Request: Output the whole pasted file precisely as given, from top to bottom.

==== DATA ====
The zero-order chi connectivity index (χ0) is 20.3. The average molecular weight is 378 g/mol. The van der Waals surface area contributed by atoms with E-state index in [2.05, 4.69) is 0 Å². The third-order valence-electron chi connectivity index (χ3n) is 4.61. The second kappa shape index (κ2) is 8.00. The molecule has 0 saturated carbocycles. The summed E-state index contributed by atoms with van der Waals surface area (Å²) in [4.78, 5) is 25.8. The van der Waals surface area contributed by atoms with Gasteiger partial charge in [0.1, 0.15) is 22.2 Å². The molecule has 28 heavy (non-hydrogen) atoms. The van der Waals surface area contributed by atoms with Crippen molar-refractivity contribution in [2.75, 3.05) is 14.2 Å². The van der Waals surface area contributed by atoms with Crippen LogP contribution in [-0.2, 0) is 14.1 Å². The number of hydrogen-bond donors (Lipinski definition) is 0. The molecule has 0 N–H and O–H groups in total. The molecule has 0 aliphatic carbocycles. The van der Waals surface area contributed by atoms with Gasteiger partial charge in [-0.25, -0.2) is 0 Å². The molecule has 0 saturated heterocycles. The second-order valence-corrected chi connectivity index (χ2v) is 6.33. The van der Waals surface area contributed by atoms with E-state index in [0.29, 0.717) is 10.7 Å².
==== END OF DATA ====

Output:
The zero-order chi connectivity index (χ0) is 20.3. The average molecular weight is 378 g/mol. The van der Waals surface area contributed by atoms with E-state index in [2.05, 4.69) is 0 Å². The third-order valence-electron chi connectivity index (χ3n) is 4.61. The second kappa shape index (κ2) is 8.00. The molecule has 0 saturated carbocycles. The summed E-state index contributed by atoms with van der Waals surface area (Å²) in [4.78, 5) is 25.8. The van der Waals surface area contributed by atoms with Gasteiger partial charge in [0.1, 0.15) is 22.2 Å². The molecule has 28 heavy (non-hydrogen) atoms. The van der Waals surface area contributed by atoms with Crippen molar-refractivity contribution in [2.75, 3.05) is 14.2 Å². The van der Waals surface area contributed by atoms with Crippen LogP contribution in [-0.2, 0) is 14.1 Å². The number of hydrogen-bond donors (Lipinski definition) is 0. The molecule has 0 N–H and O–H groups in total. The molecule has 0 aliphatic carbocycles. The van der Waals surface area contributed by atoms with Gasteiger partial charge in [-0.25, -0.2) is 0 Å². The molecule has 0 saturated heterocycles. The second-order valence-corrected chi connectivity index (χ2v) is 6.33. The van der Waals surface area contributed by atoms with E-state index in [0.29, 0.717) is 10.7 Å².